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Conan O'Brien Can't Stop

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When Conan O'Brien was ousted from The Tonight Show early last year, he tapped into a groundswell of support.

Overnight, O'Brien went from a funny distraction to a modern folk hero. For the 20-somethings who make up the teeming nation that is Team Coco, O'Brien's axing was an instant metaphor for the afflictions of their disaffected generation: the threat of sudden unemployment, generational angst over baby boomer privilege, East Coast indie vs. West Coast corporate. It could all be oversimplified into Coco vs. Leno.

It would have been easy for director Rodman Flender to pick up that unconditional wave of support and run with it in his documentary Conan O'Brien Can't Stop. He could have cast O'Brien as a kind of comedy god, beloved by fans and incapable of wrongdoing, while using the movie to strike back at NBC and Leno and stoke the tabloid fire. All the components are there: sold-out shows, a van of old women praying for O'Brien's future, an affable subject who signs PBR cans and jams with Jack White at Third Man Records. Easy.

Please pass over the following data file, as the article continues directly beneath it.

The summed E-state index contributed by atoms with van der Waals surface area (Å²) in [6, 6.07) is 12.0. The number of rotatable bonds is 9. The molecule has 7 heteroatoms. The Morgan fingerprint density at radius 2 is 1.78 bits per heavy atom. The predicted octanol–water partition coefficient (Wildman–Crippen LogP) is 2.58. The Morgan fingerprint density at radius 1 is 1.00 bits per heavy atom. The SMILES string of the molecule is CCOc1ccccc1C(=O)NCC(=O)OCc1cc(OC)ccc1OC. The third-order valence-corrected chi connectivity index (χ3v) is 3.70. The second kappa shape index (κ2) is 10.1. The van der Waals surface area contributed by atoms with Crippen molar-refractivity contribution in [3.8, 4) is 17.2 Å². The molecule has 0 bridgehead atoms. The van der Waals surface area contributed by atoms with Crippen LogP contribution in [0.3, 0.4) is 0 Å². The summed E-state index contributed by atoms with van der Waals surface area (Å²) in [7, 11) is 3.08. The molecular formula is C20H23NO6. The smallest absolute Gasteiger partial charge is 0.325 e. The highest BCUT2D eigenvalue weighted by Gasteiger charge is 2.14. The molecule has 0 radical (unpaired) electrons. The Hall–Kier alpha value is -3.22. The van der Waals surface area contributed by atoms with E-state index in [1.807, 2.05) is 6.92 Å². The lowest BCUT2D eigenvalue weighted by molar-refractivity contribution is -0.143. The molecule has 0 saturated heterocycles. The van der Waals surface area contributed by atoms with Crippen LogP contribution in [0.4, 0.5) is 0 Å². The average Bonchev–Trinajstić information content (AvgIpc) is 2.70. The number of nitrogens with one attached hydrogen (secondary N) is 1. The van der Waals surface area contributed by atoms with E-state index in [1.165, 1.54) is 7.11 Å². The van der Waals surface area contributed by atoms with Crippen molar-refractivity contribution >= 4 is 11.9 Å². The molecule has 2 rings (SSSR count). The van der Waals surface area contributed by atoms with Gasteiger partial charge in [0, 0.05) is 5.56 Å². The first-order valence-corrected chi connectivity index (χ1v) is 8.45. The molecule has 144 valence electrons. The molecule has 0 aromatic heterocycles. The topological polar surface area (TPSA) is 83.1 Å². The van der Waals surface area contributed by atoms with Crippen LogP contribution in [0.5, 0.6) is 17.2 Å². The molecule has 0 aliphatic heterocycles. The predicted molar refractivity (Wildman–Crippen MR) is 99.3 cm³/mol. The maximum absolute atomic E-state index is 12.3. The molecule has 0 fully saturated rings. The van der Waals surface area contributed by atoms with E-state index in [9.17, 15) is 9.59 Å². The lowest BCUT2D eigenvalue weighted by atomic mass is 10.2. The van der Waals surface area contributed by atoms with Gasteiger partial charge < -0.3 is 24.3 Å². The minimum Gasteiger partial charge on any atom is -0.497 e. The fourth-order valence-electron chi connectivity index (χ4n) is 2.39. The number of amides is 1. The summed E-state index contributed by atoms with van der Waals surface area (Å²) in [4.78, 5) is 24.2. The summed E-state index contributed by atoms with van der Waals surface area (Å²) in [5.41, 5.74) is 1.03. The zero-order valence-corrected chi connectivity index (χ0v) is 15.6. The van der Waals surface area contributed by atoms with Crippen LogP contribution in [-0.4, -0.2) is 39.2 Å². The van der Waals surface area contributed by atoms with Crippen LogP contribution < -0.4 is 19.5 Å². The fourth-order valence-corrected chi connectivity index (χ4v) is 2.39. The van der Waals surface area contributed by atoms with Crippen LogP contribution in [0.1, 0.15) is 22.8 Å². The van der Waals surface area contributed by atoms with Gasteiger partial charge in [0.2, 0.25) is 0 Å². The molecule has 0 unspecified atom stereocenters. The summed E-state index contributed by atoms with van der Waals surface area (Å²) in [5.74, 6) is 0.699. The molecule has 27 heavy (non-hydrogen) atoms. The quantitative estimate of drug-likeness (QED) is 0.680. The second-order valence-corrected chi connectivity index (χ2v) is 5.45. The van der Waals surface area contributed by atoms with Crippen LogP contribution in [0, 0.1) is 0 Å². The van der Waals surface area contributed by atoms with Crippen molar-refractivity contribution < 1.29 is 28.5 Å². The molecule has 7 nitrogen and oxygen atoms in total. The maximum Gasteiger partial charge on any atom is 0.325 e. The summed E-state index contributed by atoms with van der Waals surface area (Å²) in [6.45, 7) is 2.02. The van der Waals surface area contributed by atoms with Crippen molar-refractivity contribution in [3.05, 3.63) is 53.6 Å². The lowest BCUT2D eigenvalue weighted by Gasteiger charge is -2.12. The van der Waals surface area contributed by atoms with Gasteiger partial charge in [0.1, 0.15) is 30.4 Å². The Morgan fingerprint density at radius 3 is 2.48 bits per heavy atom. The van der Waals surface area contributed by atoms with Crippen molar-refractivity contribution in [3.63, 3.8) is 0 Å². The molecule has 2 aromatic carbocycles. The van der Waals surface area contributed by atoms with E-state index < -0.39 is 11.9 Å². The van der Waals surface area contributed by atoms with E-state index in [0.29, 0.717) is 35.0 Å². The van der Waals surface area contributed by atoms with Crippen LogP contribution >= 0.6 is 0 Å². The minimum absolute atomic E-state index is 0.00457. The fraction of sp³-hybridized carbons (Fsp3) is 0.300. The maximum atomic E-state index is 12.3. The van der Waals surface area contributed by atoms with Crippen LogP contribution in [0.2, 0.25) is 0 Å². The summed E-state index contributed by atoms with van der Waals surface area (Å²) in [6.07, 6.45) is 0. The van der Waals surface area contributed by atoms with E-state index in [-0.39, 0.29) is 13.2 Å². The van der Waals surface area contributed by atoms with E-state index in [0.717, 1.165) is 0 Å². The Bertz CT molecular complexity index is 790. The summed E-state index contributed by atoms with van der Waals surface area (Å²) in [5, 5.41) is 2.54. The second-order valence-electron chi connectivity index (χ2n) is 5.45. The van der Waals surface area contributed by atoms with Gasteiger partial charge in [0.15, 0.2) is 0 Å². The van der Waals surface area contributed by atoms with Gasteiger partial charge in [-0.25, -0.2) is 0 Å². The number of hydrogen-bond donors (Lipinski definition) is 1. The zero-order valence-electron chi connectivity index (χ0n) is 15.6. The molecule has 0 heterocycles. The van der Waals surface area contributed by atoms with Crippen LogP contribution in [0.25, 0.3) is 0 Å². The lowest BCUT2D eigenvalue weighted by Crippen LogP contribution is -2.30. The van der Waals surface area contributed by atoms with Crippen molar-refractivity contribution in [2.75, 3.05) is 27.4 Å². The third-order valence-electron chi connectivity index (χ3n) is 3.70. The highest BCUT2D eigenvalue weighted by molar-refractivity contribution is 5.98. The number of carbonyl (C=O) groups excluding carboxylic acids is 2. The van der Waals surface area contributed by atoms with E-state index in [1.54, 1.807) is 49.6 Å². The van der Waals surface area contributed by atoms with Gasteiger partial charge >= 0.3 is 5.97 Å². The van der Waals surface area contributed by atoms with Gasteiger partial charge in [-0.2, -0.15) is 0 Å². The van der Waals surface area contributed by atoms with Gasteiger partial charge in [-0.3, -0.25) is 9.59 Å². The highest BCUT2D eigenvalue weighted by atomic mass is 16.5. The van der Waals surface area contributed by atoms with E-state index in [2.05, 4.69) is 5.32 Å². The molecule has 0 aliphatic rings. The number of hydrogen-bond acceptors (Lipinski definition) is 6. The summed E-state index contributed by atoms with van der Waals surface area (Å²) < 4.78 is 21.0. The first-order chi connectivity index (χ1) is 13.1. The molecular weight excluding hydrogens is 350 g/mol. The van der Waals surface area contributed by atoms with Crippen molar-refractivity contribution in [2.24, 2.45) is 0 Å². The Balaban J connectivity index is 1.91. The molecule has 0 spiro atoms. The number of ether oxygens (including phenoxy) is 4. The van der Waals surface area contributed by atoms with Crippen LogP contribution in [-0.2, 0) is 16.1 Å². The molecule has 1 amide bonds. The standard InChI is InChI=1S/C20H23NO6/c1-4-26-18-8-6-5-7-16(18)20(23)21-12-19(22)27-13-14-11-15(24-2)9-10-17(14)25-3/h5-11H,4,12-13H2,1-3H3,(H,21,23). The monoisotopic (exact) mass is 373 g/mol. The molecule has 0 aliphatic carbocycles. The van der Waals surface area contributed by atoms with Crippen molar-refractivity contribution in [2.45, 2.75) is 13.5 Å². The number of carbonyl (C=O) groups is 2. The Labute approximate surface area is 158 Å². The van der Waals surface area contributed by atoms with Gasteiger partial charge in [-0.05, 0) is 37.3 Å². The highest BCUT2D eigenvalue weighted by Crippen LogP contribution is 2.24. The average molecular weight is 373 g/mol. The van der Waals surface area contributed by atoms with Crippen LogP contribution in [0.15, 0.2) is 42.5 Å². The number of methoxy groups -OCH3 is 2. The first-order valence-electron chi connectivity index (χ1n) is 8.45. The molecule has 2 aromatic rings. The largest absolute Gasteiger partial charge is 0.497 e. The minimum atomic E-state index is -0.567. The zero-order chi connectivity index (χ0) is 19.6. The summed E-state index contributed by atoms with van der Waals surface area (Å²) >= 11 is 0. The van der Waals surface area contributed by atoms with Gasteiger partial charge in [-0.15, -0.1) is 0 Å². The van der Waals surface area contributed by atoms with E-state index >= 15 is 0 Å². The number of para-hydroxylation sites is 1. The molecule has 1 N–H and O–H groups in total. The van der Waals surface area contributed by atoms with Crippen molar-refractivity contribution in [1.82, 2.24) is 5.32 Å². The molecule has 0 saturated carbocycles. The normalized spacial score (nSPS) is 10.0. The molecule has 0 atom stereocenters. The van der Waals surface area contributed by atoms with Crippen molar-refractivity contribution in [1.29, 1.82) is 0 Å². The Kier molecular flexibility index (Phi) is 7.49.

Instead, Flender's film, which chronicles O'Brien's Legally Prohibited From Being Funny on Television Tour last year, captures the writer turned TV personality at, arguably, both the highest visibility and lowest ebb of his career. O'Brien's frustration over losing his dream job, compounded by the stress of touring with a sold-out rockabilly vaudeville act, bubbles over into his interactions with his fans, crew and family.

Conan O'Brien Can't Stop is also frequently hilarious. Even under duress, the subject flashes a genuinely quick, sharp, self-­deprecating wit. But for every scene like the one of O'Brien jokingly pushing a nonexistent airport crowd back upon an uneventful landing in Eugene, Oregon, there are clips like the one showing him serenading a visibly uncomfortable Jack McBrayer with a sour improvised piano ballad called "You Stupid Hick."

Such squirm-inducing moments make Can't Stop a compelling documentary instead of a Hollywood puff piece. The movie brings O'Brien off his media-victim pedestal and restores him to the ranks of us mere mortals.

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